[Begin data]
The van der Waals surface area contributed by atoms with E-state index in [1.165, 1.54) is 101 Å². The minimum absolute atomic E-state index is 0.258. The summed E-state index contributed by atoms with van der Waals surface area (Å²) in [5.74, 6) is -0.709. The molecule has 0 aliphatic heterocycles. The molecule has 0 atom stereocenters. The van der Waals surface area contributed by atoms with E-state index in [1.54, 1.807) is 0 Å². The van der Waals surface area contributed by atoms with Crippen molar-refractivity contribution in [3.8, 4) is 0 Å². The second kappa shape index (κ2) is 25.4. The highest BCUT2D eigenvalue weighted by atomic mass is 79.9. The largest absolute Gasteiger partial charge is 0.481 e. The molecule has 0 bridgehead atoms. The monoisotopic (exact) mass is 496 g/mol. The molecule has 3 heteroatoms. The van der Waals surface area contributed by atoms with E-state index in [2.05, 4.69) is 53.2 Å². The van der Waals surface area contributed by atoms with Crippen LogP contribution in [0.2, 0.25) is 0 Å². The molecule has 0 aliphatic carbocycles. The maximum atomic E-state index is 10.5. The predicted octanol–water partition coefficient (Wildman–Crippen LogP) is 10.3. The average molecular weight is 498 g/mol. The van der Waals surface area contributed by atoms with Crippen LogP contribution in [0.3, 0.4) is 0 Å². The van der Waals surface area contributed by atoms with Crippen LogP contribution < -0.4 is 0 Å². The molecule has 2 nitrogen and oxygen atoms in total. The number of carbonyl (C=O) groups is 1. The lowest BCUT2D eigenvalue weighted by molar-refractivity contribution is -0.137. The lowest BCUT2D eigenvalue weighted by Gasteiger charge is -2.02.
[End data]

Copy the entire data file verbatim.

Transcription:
The van der Waals surface area contributed by atoms with E-state index in [1.165, 1.54) is 101 Å². The minimum absolute atomic E-state index is 0.258. The summed E-state index contributed by atoms with van der Waals surface area (Å²) in [5.74, 6) is -0.709. The molecule has 0 aliphatic heterocycles. The molecule has 0 atom stereocenters. The van der Waals surface area contributed by atoms with E-state index in [1.54, 1.807) is 0 Å². The van der Waals surface area contributed by atoms with Crippen molar-refractivity contribution in [3.8, 4) is 0 Å². The second kappa shape index (κ2) is 25.4. The highest BCUT2D eigenvalue weighted by atomic mass is 79.9. The largest absolute Gasteiger partial charge is 0.481 e. The molecule has 0 bridgehead atoms. The monoisotopic (exact) mass is 496 g/mol. The molecule has 3 heteroatoms. The van der Waals surface area contributed by atoms with E-state index in [2.05, 4.69) is 53.2 Å². The van der Waals surface area contributed by atoms with Crippen LogP contribution in [0.2, 0.25) is 0 Å². The molecule has 0 aliphatic carbocycles. The maximum atomic E-state index is 10.5. The predicted octanol–water partition coefficient (Wildman–Crippen LogP) is 10.3. The average molecular weight is 498 g/mol. The van der Waals surface area contributed by atoms with Crippen LogP contribution in [0.3, 0.4) is 0 Å². The van der Waals surface area contributed by atoms with Crippen LogP contribution < -0.4 is 0 Å². The molecule has 2 nitrogen and oxygen atoms in total. The number of carbonyl (C=O) groups is 1. The lowest BCUT2D eigenvalue weighted by molar-refractivity contribution is -0.137. The lowest BCUT2D eigenvalue weighted by Gasteiger charge is -2.02.